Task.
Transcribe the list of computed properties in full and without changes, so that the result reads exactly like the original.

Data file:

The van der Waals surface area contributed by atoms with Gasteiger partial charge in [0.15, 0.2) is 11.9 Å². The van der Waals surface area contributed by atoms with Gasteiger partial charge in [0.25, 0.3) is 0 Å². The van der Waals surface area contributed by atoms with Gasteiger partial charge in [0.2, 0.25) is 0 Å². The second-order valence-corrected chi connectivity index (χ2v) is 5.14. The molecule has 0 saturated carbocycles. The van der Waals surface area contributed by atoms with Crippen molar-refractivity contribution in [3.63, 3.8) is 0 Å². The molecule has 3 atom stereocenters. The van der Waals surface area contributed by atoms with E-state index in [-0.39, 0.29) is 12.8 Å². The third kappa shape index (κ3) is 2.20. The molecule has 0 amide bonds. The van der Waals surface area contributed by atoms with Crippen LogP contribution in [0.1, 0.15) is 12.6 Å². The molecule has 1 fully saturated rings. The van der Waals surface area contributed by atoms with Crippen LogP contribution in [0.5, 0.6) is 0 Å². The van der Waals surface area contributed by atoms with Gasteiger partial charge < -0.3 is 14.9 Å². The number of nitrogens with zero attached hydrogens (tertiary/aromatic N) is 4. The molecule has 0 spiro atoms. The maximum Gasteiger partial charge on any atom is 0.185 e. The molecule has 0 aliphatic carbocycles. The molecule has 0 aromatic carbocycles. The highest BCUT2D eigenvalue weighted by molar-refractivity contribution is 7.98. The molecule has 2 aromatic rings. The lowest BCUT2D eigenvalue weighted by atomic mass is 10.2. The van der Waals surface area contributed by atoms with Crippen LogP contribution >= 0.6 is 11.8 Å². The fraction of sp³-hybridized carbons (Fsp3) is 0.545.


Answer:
The van der Waals surface area contributed by atoms with Gasteiger partial charge in [0.15, 0.2) is 11.9 Å². The van der Waals surface area contributed by atoms with Gasteiger partial charge in [0.25, 0.3) is 0 Å². The van der Waals surface area contributed by atoms with Gasteiger partial charge in [0.2, 0.25) is 0 Å². The second-order valence-corrected chi connectivity index (χ2v) is 5.14. The molecule has 0 saturated carbocycles. The van der Waals surface area contributed by atoms with Crippen molar-refractivity contribution in [3.63, 3.8) is 0 Å². The molecule has 3 atom stereocenters. The van der Waals surface area contributed by atoms with E-state index in [-0.39, 0.29) is 12.8 Å². The third kappa shape index (κ3) is 2.20. The molecule has 0 amide bonds. The van der Waals surface area contributed by atoms with Crippen LogP contribution in [0.1, 0.15) is 12.6 Å². The molecule has 1 fully saturated rings. The van der Waals surface area contributed by atoms with Crippen LogP contribution in [0.5, 0.6) is 0 Å². The van der Waals surface area contributed by atoms with Gasteiger partial charge < -0.3 is 14.9 Å². The number of nitrogens with zero attached hydrogens (tertiary/aromatic N) is 4. The molecule has 0 spiro atoms. The maximum Gasteiger partial charge on any atom is 0.185 e. The molecule has 0 aliphatic carbocycles. The molecule has 0 aromatic carbocycles. The highest BCUT2D eigenvalue weighted by molar-refractivity contribution is 7.98. The molecule has 2 aromatic rings. The lowest BCUT2D eigenvalue weighted by atomic mass is 10.2. The van der Waals surface area contributed by atoms with Crippen LogP contribution >= 0.6 is 11.8 Å². The fraction of sp³-hybridized carbons (Fsp3) is 0.545.